A North Carolina man confirmed he won the $344 million Powerball jackpot, saying he used numbers found on a fortune cookie.
Retired retailer Charles W. Jackson Jr. said he got the lucky cookie from his granddaughter, CBS News reported on June 5. He stepped forward to claim the jackpot on June 4.
Jackson chose the $223 million lump sum option, and he said he would donate some of the winnings to charities. He will also give $1 million to his brother to make good on a deal.
“He said, ‘Don’t mess with me,’” Jackson, who owned a military store near Fort Bragg, told WSOC-TV. “Now, some lady walked by and said, ‘Congrats.’ He said, ‘I heard that, so you did win it.’ He said, ‘I’m your only brother. Can’t you give me $2 million?’”
When he saw that he had all the numbers to win the jackpot, “I said, ‘Dang, I got them all,’” he recalled. The numbers were 06, 15, 34, 45, 52, and Powerball 08.
He also said that he had to find the amount that he won via searching on Google because he doesn’t watch television news.
“You ain’t going to believe this—I got it all,” he recalled telling his wife.
Following his newly minted status as a multimillionaire, Jackson said that he hopes it doesn’t change him for the worse.
— Reuters Top News (@Reuters) June 5, 2019
He added, “I’m still going to wear my jeans—maybe newer ones.”
The winning ticket was sold in Hope Mills, North Carolina.
Previous Winners Have Huge Tax Bill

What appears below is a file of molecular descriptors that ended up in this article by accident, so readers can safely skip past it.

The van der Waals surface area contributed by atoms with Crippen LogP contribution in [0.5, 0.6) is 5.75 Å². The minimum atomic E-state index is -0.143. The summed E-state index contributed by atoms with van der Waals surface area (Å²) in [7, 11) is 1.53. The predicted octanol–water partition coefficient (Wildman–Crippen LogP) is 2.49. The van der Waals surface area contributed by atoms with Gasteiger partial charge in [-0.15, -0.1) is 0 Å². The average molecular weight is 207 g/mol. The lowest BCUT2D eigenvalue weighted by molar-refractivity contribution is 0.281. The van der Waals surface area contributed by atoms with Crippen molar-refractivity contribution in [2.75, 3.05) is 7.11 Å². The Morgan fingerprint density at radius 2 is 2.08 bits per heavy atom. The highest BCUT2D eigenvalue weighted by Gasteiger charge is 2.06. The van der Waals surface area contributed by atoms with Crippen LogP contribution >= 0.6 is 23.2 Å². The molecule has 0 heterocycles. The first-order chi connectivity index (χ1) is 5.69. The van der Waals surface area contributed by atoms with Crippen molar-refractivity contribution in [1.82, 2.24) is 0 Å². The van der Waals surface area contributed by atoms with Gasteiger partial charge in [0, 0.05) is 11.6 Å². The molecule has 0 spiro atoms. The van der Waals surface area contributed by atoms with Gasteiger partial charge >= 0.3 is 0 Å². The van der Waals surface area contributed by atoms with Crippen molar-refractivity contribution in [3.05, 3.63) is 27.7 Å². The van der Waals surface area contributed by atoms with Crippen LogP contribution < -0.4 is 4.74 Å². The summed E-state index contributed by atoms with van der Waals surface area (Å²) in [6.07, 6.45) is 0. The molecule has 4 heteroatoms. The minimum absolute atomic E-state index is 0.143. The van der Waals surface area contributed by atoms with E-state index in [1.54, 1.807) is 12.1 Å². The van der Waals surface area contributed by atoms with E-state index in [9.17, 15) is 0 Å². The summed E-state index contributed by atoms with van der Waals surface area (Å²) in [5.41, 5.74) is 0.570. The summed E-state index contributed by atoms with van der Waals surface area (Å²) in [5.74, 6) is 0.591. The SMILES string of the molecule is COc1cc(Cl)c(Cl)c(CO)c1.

A prior lottery winner, Manuel Franco of Wisconsin, reportedly has to pay a large amount in taxes, as do all lottery winners who take the lump sum option.
Lottery officials withhold 24 percent for federal taxes, but the top marginal tax rate of 37 percent means the winner will owe far more than that, CNBC noted. The state of Wisconsin also has a tax on the winning.
— CNBC (@CNBC) June 1, 2019
The cash option is about $477 million, which is what most winners take. With the 24 percent tax, that lump sum goes down to about $362 million. Fox Business reported that it’s likely another 13 percent will be taken from that, or about $62 million.
Lottery officials in Wisconsin will withhold 7.65 percent, or about $36.5 million, according to the report.
That means, after taxes, Franco would take home about $264 million from the lump sum value of $477 million, the Fox report noted.
For Jackson, it’s not yet clear how much he will have to pay in taxes, but based on prior winnings, it will likely be just over half.